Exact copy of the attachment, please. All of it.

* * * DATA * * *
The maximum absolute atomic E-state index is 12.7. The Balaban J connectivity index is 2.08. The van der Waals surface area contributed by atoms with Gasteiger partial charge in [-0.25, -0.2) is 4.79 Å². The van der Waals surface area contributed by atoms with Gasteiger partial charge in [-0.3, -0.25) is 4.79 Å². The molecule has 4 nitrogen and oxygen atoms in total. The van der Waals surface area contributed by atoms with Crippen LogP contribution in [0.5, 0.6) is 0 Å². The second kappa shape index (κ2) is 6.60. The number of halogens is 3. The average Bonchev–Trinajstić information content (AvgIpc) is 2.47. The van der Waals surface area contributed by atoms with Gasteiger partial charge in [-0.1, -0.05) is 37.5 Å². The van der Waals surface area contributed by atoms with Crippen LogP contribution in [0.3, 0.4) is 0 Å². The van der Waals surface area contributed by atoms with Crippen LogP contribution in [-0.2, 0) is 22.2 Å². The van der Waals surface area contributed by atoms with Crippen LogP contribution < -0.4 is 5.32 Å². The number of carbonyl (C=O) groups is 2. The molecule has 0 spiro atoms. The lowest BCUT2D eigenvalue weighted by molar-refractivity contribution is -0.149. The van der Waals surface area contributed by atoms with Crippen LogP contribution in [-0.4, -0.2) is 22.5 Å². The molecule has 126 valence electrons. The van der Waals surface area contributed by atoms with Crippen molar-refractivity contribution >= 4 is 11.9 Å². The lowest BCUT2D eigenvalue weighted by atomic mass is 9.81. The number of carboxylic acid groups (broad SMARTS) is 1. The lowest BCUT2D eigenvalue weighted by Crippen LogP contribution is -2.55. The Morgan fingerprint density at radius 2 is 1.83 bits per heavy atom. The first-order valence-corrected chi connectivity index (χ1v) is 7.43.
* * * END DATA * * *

The maximum absolute atomic E-state index is 12.7. The Balaban J connectivity index is 2.08. The van der Waals surface area contributed by atoms with Gasteiger partial charge in [-0.25, -0.2) is 4.79 Å². The van der Waals surface area contributed by atoms with Gasteiger partial charge in [-0.3, -0.25) is 4.79 Å². The molecule has 4 nitrogen and oxygen atoms in total. The van der Waals surface area contributed by atoms with Crippen LogP contribution in [0.5, 0.6) is 0 Å². The second kappa shape index (κ2) is 6.60. The number of halogens is 3. The average Bonchev–Trinajstić information content (AvgIpc) is 2.47. The van der Waals surface area contributed by atoms with Gasteiger partial charge in [-0.1, -0.05) is 37.5 Å². The van der Waals surface area contributed by atoms with Crippen LogP contribution in [0.3, 0.4) is 0 Å². The van der Waals surface area contributed by atoms with Crippen LogP contribution in [-0.2, 0) is 22.2 Å². The van der Waals surface area contributed by atoms with Crippen LogP contribution < -0.4 is 5.32 Å². The number of carbonyl (C=O) groups is 2. The molecule has 0 spiro atoms. The lowest BCUT2D eigenvalue weighted by molar-refractivity contribution is -0.149. The van der Waals surface area contributed by atoms with Crippen LogP contribution in [-0.4, -0.2) is 22.5 Å². The molecule has 126 valence electrons. The van der Waals surface area contributed by atoms with Crippen molar-refractivity contribution >= 4 is 11.9 Å². The lowest BCUT2D eigenvalue weighted by atomic mass is 9.81. The number of carboxylic acid groups (broad SMARTS) is 1. The lowest BCUT2D eigenvalue weighted by Crippen LogP contribution is -2.55. The Morgan fingerprint density at radius 2 is 1.83 bits per heavy atom. The first-order valence-corrected chi connectivity index (χ1v) is 7.43.